The analyses were conducted separately on data from 4512 initially asymptomatic patients in MESA and 2078 from the DHS cohort, who were followed for ASCVD events an average of 13 years and 11 years, respectively. Such events included coronary-heart-disease-related death, nonfatal myocardial infarction, and fatal or nonfatal stroke.

In the MESA cohort — 52% women, 36.8% White, 29.3% Black, 22.2% Hispanic, and 11.7% Chinese — elevated Lp(a) (quintile 5 vs quintiles 1 – 4) and CAC scores of 1 to 99 and above 100 (both compared with 0) were each independently associated with increased risk for ASCVD events. The hazard ratio was 1.29 (P = .02) for elevated Lp(a), 1.68 (P < .01) for a CAC score of 1 to 99, and 2.66 (< .01) for a CAC score of at least 100.

The corresponding HRs in the DHS cohort were 1.54 (P = .07) for Lp(a), 3.32 (P < .01) for a CAC score of 1 to 99, and 5.21 (< .01) for a CAC score of at least 100.

Of note, the authors write, ASCVD risk among MESA participants with a CAC score of 0 was not significantly different in those with normal and elevated Lp(a).

Hazard Ratio* for Incident ASCVD Events in MESA by Lp(a) Levels and CAC Score
  HR (95% CI) P
Lp(a) Quintile CAC ≥100 CAC 1–99 CAC = 0
Q 5 4.71 (3.01–7.40) <.01 2.35 (1.36–4.08) <.01 1.31 (0.73–2.35) 0.36
Q 1–4 2.99 (2.06–4.33) <.01 2.17 (1.49–3.16) <.01 1.00 (reference)
*Adjusted for age, sex, race, diabetes, smoking, systolic BP, antihypertensive use, total cholesterol, HDL cholesterol, triglycerides, and body mass index.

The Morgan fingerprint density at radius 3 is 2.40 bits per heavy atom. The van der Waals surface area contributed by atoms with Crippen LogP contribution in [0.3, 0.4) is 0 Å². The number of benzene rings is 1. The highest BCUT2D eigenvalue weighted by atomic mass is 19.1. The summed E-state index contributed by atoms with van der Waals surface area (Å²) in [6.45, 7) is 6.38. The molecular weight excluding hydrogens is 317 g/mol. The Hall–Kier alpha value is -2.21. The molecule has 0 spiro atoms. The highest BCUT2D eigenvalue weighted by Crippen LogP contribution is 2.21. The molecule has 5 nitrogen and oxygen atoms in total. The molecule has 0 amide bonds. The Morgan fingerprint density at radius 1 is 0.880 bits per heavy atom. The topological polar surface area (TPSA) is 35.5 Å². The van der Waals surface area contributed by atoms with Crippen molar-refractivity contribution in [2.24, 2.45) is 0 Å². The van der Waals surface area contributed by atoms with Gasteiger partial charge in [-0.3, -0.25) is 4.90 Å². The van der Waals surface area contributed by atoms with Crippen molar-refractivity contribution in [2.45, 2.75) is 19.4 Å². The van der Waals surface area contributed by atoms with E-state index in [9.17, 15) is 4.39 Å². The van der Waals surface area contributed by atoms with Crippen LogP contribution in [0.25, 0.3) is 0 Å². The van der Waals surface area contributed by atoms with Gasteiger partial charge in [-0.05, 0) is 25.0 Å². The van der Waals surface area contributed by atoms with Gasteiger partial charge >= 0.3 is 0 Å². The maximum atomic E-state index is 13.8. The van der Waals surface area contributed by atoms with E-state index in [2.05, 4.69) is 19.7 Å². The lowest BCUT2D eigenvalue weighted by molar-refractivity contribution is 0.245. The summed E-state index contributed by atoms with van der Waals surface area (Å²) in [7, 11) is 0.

The findings were similar in the corresponding DHS analysis, the authors note.

When both Lp(a) and CAC scores are considered as dichotomous variables, the highest 10-year ASCVD incidence in MESA was in participants with both elevated Lp(a) (≥50 mg/dL) and a high CAC score (≥100). The lowest risk was seen when Lp(a) was normal (<50 mg/dL) and the CAC score was no more than moderately high (<100).

Hazard Ratio* for Incident ASCVD Events in MESA by Dichotomous Lp(a) Levels and CAC Scores
  HR (95% CI) P
Lp(a) level CAC ≥100 CAC <100
≥50 mg/dL 3.20 (2.19–4.69) <.01 1.25 (0.85–1.85) .26
<50 mg/dL 1.88 (1.42–2.50) <.01 1.00 (reference)
*Adjusted for age, sex, race, diabetes, smoking, systolic BP, antihypertensive use, total cholesterol, HDL cholesterol, triglycerides, and body mass index.

The results in the corresponding DHS analysis, the report says, again mirrored those from MESA.

“This study has important implications for our patients and also potentially for future clinical trial design,” Blankstein noted. “A big part of developing a trial in this space is identifying the patients who are at higher risk,” and the current analysis supports CAC scores for identifying the highest-risk patient among those with elevated Lp(a).

Current wisdom is that, for the most part, Lp(a) levels are genetically mediated and are mostly unaffected by interventions such as diet management or exercise. It’s unknown whether reducing elevated Lp(a) levels pharmacologically will cut ASCVD risk, but there are a number of clinical trial programs currently aimed at learning just that.

They include the Novartis-sponsored phase 3 HORIZON trial of the antisense agent pelacarsen (TQJ230), with an estimated enrollment of almost 7700; a randomized, controlled dose-finding study of the small interfering RNA (siRNA) agent olpasiran (AMG890), with 290 patients and funded by Amgen; and an 88-patient phase 1 study of another siRNA agent, SLN360, supported by Silence Therapeutics.

Mehta reports no relevant relationships. Joshi has received grant support from Novo Nordisk and consulting income from Bayer and Regeneron; holds equity in G3 Therapeutics; and has served as site investigator for GlaxoSmithKline, Sanofi, AstraZeneca, and Novartis. Blankstein reports serving as a consultant to Amgen, Novartis, and Silence Therapeutics.

J Am Coll Cardiol. 2022;79:757-768, 769-771. Abstract, Editorial

Follow Steve Stiles on Twitter: @SteveStiles2. For more from theheart.org | Medscape Cardiology, follow us on Twitter and Facebook.